How to Keep Investors Once You’ve Earned Them


Establishing the foundation of trust needed for a savvy investor to commit funds to your cause is by no means a mediocre feat. If you’ve managed this much, take pride in realizing you’ve pitched your property’s worth masterfully; the rock-solid strength of your market offering has cracked the cautionary shell of a shrewd financial vet, and like freshly poured mortar, new cash will soon flow. To cement your assets’ status as not just a framework, but a secure financial structure, you need only adhere to a proper plan. Lay the bricks right, and you will build an excellent investment.

I’ve spent years as a finance coach, mentoring budding startups as they grew into profitable enterprises, and I’ve seen how a few poorly calculated actions can instantly reverse investors’ enthusiasm for even the most fabulous product. Far more frequently, however, I’ve watched smart companies consider their audience, evolve when needed, and successfully carve out a niche in the market. Nearly every financial endeavor I’ve been a part of has convinced me that foresight makes all the difference between success and failure. Therefore, to help companies with great entrepreneurial vision receive equally great support, I’ve listed a few methods to help maintain the investments you’ve worked so hard to earn.

Don’t get complacent.

You’ve gained a financial foothold, but realize that a fresh foothold can easily bottom out without warning. Even signed assurances and supposedly guaranteed investments are susceptible to implosion. Investments can be especially fragile during the time between a confirmed agreement, and the transfer of funds. Be sure to hold off on purchasing anything in lieu of the investment until funds have actually been received. When the money does come in, try to prioritize spending which creates value for investors before doing things like refurnishing the office or giving salary raises.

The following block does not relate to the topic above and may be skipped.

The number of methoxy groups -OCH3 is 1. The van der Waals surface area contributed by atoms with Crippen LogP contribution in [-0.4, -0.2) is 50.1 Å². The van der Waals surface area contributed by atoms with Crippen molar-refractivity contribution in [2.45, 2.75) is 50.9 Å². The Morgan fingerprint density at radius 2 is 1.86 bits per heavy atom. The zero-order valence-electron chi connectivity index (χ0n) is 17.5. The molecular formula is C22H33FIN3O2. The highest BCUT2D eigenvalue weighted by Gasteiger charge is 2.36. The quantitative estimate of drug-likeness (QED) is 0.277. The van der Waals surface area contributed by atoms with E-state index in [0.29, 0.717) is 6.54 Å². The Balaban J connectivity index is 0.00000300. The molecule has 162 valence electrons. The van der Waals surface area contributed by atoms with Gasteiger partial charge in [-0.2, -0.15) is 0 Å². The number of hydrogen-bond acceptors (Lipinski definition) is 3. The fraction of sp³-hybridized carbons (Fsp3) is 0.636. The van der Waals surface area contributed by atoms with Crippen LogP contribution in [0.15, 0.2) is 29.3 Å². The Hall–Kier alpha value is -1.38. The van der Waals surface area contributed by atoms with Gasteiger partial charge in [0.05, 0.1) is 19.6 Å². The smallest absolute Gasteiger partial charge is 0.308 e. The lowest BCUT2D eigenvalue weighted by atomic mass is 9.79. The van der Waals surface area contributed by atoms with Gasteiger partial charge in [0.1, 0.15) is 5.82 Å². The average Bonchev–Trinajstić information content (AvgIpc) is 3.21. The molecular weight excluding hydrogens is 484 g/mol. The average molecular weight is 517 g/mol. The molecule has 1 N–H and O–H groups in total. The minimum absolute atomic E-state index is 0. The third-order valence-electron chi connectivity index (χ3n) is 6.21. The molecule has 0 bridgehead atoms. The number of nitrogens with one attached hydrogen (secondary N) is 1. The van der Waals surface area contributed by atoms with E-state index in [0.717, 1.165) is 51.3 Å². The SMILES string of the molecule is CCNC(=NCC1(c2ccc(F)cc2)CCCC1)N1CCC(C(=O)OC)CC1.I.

Keep investors informed.

An investment isn’t just a lump handout, it’s a faith-based assumption that you will take calculated action to ensure a tangible return. It is your responsibility to confirm that investors’ trust was warranted by providing regular updates. Effective info-sharing methods include quarterly statements, annual audited financial statements, and direct letters highlighting achievements, major changes, and overall goal progression.

Though it may be uncomfortable, it is also your role as investee to accurately report negative events, failures, and crises. Presenting business shortcomings aside potential solutions is preferable here, however, if you don’t have a solution, don’t panic. Investors will likely be able to leverage their experience to help you create a fix.

Consider hiring an IRO.

Investor relations officers (IROs) are trained to facilitate relations between companies and investors. Finding an IRO familiar with your area of industry could vastly boost your appeal to current and potential investors. A good IRO will streamline communications between upper management, banks and investors, and tailor your roadshow and marketing efforts for maximum draw.

Consider implementing these concepts. You can’t go wrong by doing everything you can to keep your investors informed, happy, and confident in your abilities to handle their investments properly!


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